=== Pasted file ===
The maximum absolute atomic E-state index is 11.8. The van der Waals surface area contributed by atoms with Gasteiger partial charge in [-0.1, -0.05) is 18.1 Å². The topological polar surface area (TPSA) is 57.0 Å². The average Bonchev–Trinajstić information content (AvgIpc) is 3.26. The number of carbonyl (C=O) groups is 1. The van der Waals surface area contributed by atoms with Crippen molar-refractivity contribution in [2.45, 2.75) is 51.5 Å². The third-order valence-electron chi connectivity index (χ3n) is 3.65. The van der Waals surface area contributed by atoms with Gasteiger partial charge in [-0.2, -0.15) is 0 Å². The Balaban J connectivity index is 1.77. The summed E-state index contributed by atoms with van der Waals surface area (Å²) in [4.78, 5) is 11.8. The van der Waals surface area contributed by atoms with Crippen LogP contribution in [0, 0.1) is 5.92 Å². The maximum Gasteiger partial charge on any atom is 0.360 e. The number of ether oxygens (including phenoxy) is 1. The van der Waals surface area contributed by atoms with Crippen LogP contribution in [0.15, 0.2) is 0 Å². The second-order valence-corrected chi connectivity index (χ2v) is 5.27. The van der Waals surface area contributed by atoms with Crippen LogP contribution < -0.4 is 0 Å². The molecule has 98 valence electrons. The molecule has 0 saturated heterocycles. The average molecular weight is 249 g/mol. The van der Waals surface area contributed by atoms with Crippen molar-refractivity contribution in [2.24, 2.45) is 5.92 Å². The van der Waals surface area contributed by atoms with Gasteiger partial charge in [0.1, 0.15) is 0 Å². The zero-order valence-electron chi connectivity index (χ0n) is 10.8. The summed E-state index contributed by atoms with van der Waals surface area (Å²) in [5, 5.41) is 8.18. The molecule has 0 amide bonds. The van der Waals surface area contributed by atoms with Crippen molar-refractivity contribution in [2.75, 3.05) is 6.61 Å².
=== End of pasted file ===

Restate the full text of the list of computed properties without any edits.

The maximum absolute atomic E-state index is 11.8. The van der Waals surface area contributed by atoms with Gasteiger partial charge in [-0.1, -0.05) is 18.1 Å². The topological polar surface area (TPSA) is 57.0 Å². The average Bonchev–Trinajstić information content (AvgIpc) is 3.26. The number of carbonyl (C=O) groups is 1. The van der Waals surface area contributed by atoms with Crippen molar-refractivity contribution in [2.45, 2.75) is 51.5 Å². The third-order valence-electron chi connectivity index (χ3n) is 3.65. The van der Waals surface area contributed by atoms with Gasteiger partial charge in [-0.2, -0.15) is 0 Å². The Balaban J connectivity index is 1.77. The summed E-state index contributed by atoms with van der Waals surface area (Å²) in [4.78, 5) is 11.8. The van der Waals surface area contributed by atoms with Crippen LogP contribution in [0, 0.1) is 5.92 Å². The maximum Gasteiger partial charge on any atom is 0.360 e. The number of ether oxygens (including phenoxy) is 1. The van der Waals surface area contributed by atoms with Crippen LogP contribution in [0.15, 0.2) is 0 Å². The second-order valence-corrected chi connectivity index (χ2v) is 5.27. The van der Waals surface area contributed by atoms with Crippen LogP contribution < -0.4 is 0 Å². The molecule has 98 valence electrons. The molecule has 0 saturated heterocycles. The average molecular weight is 249 g/mol. The van der Waals surface area contributed by atoms with Crippen molar-refractivity contribution in [2.24, 2.45) is 5.92 Å². The van der Waals surface area contributed by atoms with Gasteiger partial charge in [0.1, 0.15) is 0 Å². The zero-order valence-electron chi connectivity index (χ0n) is 10.8. The summed E-state index contributed by atoms with van der Waals surface area (Å²) in [5, 5.41) is 8.18. The molecule has 0 amide bonds. The van der Waals surface area contributed by atoms with Crippen molar-refractivity contribution in [2.75, 3.05) is 6.61 Å².